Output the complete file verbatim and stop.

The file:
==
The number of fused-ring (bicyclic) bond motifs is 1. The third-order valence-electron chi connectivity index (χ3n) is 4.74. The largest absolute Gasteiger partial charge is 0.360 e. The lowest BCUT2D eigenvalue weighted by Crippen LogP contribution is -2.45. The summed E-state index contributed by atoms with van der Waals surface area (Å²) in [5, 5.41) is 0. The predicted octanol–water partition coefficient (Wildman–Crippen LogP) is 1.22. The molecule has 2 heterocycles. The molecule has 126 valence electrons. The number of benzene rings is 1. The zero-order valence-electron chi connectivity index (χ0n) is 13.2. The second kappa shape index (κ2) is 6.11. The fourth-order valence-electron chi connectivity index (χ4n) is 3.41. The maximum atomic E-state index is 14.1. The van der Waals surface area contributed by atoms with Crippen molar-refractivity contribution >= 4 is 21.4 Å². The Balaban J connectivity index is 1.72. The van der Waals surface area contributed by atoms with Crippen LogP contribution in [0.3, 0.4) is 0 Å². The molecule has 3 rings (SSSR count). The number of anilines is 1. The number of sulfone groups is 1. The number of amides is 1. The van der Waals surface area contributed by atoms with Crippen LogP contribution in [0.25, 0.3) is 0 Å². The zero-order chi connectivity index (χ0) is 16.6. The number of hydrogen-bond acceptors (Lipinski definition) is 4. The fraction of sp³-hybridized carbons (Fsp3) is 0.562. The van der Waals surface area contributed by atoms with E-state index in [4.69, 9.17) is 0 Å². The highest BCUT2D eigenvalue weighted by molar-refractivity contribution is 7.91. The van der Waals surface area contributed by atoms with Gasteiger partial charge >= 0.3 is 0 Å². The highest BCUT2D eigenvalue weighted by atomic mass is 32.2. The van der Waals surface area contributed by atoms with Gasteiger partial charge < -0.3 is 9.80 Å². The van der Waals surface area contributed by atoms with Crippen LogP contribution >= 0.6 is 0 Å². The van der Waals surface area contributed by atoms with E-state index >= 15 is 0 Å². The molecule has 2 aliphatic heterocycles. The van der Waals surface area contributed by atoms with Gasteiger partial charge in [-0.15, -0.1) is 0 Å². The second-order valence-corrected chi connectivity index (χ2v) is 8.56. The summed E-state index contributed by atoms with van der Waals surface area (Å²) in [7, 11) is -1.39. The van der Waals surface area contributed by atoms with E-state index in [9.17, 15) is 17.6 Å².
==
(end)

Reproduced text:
The number of fused-ring (bicyclic) bond motifs is 1. The third-order valence-electron chi connectivity index (χ3n) is 4.74. The largest absolute Gasteiger partial charge is 0.360 e. The lowest BCUT2D eigenvalue weighted by Crippen LogP contribution is -2.45. The summed E-state index contributed by atoms with van der Waals surface area (Å²) in [5, 5.41) is 0. The predicted octanol–water partition coefficient (Wildman–Crippen LogP) is 1.22. The molecule has 2 heterocycles. The molecule has 126 valence electrons. The number of benzene rings is 1. The zero-order valence-electron chi connectivity index (χ0n) is 13.2. The second kappa shape index (κ2) is 6.11. The fourth-order valence-electron chi connectivity index (χ4n) is 3.41. The maximum atomic E-state index is 14.1. The van der Waals surface area contributed by atoms with Crippen molar-refractivity contribution >= 4 is 21.4 Å². The Balaban J connectivity index is 1.72. The van der Waals surface area contributed by atoms with Crippen LogP contribution in [0.3, 0.4) is 0 Å². The molecule has 3 rings (SSSR count). The number of anilines is 1. The number of sulfone groups is 1. The number of amides is 1. The van der Waals surface area contributed by atoms with Crippen LogP contribution in [0.25, 0.3) is 0 Å². The zero-order chi connectivity index (χ0) is 16.6. The number of hydrogen-bond acceptors (Lipinski definition) is 4. The fraction of sp³-hybridized carbons (Fsp3) is 0.562. The van der Waals surface area contributed by atoms with E-state index in [4.69, 9.17) is 0 Å². The highest BCUT2D eigenvalue weighted by molar-refractivity contribution is 7.91. The van der Waals surface area contributed by atoms with Gasteiger partial charge >= 0.3 is 0 Å². The highest BCUT2D eigenvalue weighted by atomic mass is 32.2. The van der Waals surface area contributed by atoms with Gasteiger partial charge < -0.3 is 9.80 Å². The van der Waals surface area contributed by atoms with Crippen LogP contribution >= 0.6 is 0 Å². The van der Waals surface area contributed by atoms with E-state index >= 15 is 0 Å². The molecule has 2 aliphatic heterocycles. The van der Waals surface area contributed by atoms with Gasteiger partial charge in [-0.15, -0.1) is 0 Å². The second-order valence-corrected chi connectivity index (χ2v) is 8.56. The summed E-state index contributed by atoms with van der Waals surface area (Å²) in [7, 11) is -1.39. The van der Waals surface area contributed by atoms with E-state index in [9.17, 15) is 17.6 Å².